Over the years, I’ve developed a tried-and-true system for rapidly compiling, synthesising and summarising research literature across a wide range of topics. This has been honed over the past 12 months through a series of three rapid literature reviews for the same client; one on the benefits of physical activity and healthy eating; one on pre-school obesity interventions; and the other on the social and economic benefits of healthy lifestyles and wellbeing programmes.
So, here’s the system in a nutshell:
- Identify and compile research. There are two ways to do this, either through subscriptions to relevant academic journal databases or using a search engine such as Google Scholar. If the aim is to undertake an academically rigorous systematic literature review or meta-analysis, and you have access to the relevant databases, then I would recommend the former. However, if your aim is to achieve an ‘adequate’ review at low cost and minimum fuss, then Google Scholar is your better option. In either case it is important to think carefully about your choice of keywords, undertake a mix of keyword searches to cover more ground, and fully document your approach. As you find each paper, save it as a pdf or other format under a ‘files’ folder, and name each file according to its author/s and date. If there are lots of authors, just name the first and use et al (e.g. Smith et al 1999). As you go, compile your References section using a standard academic referencing style (e.g. APA or Harvard). Your written reference list will be used in both the next steps.
- Create a ‘transcripts’ report, with a separate section for each paper starting at A and ending in Z. Once all your files are saved, create a large reference report that can be ‘mined for information’. This is a very boring and time-consuming part of the process, but I have found through experience that it’s much better to have all the information in one easy-to-access document to allow you to word-search, copy-paste quotes, re-phrase key findings and otherwise interrogate your research review. The transcripts file should never become a public document, as it contains full or partial content of a range of research articles (i.e. blatant plagiarism). Rather, it is used only as a stepping-stone to the next stage. Use heading styles and a Contents page in your transcripts report to aid navigation. Once the transcripts file is complete (including screen captures of key tables and graphs), then the information is ‘in the can’ for the next step.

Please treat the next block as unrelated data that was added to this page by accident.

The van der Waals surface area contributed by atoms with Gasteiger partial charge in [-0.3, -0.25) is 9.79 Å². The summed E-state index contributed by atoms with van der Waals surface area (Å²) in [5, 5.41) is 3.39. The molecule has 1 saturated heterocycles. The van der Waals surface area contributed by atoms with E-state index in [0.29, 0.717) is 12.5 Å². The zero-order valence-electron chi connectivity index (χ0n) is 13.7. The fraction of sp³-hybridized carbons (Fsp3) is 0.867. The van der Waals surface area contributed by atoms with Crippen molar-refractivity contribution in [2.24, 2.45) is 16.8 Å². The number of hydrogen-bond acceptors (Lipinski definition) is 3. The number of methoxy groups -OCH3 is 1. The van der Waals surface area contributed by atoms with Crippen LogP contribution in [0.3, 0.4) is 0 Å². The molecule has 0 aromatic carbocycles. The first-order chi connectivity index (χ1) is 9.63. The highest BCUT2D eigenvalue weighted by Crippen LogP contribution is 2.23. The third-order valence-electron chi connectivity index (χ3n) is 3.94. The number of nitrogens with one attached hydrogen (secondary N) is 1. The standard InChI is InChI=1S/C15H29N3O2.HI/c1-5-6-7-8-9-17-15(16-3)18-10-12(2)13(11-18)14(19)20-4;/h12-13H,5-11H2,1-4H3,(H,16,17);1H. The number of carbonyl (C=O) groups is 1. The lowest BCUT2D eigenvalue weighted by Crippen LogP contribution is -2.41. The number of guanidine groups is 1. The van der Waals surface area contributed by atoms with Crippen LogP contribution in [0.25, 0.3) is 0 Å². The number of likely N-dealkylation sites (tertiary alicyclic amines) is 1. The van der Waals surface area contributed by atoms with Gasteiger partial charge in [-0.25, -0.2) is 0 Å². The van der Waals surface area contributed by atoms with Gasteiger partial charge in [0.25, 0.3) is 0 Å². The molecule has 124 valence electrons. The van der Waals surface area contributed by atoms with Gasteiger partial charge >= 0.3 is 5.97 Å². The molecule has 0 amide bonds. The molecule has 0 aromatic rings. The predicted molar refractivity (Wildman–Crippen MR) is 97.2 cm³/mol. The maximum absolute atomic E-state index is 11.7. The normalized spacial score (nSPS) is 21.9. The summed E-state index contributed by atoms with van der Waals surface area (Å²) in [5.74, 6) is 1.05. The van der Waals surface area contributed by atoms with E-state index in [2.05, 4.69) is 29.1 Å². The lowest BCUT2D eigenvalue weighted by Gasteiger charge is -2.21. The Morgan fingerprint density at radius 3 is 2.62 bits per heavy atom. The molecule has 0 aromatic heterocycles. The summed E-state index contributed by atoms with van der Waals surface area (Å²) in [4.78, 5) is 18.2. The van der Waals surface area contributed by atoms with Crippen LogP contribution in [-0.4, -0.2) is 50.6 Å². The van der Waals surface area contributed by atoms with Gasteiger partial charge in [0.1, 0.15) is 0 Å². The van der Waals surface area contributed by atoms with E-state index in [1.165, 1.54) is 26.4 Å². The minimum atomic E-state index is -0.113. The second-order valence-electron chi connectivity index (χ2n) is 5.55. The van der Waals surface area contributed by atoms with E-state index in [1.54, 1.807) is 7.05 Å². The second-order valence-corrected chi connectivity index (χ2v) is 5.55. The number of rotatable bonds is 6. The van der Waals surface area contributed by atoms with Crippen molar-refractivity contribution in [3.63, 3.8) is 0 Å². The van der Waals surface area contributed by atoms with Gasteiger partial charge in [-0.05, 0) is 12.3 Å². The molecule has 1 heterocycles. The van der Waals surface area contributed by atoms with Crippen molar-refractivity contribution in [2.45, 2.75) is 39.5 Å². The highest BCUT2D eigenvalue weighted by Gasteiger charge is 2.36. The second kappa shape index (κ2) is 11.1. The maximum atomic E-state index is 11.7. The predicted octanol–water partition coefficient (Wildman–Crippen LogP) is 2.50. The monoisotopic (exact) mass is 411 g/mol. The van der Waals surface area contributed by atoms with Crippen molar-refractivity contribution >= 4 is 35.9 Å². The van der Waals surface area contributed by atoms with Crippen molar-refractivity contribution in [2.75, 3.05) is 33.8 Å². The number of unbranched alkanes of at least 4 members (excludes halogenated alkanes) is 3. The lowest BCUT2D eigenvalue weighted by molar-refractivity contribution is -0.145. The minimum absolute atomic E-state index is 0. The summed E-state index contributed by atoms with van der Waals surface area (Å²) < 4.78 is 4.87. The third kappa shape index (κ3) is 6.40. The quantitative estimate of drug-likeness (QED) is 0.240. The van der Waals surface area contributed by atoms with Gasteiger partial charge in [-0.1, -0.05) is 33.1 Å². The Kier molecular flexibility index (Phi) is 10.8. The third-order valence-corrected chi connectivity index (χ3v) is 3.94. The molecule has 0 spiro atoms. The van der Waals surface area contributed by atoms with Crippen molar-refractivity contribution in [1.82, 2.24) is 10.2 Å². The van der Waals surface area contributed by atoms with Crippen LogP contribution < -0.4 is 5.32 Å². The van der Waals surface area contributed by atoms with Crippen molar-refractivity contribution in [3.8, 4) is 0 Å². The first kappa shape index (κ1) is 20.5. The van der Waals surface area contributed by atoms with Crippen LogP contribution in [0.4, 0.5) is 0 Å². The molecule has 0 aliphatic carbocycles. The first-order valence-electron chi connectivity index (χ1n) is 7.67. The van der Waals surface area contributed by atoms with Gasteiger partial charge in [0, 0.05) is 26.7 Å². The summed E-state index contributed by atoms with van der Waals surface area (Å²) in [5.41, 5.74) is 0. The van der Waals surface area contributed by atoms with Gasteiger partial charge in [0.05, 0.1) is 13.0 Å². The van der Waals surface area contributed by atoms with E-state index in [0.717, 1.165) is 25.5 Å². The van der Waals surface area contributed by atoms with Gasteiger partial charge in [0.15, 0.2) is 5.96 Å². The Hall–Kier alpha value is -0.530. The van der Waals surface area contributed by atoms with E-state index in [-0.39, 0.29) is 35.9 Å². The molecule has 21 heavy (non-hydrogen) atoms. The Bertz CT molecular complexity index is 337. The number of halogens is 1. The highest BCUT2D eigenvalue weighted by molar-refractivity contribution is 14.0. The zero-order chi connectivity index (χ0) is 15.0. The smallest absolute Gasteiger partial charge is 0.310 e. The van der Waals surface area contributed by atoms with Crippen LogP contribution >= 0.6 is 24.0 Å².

- Create full draft report. Identify and lay out key headings, sub-headings and other structural elements such as Executive Summary page and appendices. Leave the content of the Conclusions and Executive Summary sections to last. Begin by writing up the content of your Introduction including context and report structure. Then start working your way systematically through the transcripts report, from A through the Z, copy-pasting and synthesising key information into the relevant part of your draft report. Don’t worry too much about structure until you have finished, then go back through the draft report, from Introduction through to Conclusions, and re-write by more carefully structuring the draft information into a clearer narrative. As you step through this process, the nature of the final report begins to emerge. As this occurs, you will likely get more ideas and go back to the transcripts report – and even undertake further targeted literature searches – to fill in information gaps as they are identified. This process will also involve going back to original research papers in order to cite page numbers for quotes. Your draft report may also benefit from a summary table of the literature, perhaps as an appendix, outlining the date, authors, title, method and key findings. Finally, summarise the key findings into the Conclusion and Exec Summary, then review, edit and consider formatting aspects such as photos and summary diagrams.
Note that both the transcripts report and the full report may become large documents, potentially hundreds of pages. Read my November 2017 blog post for tips on working with large documents.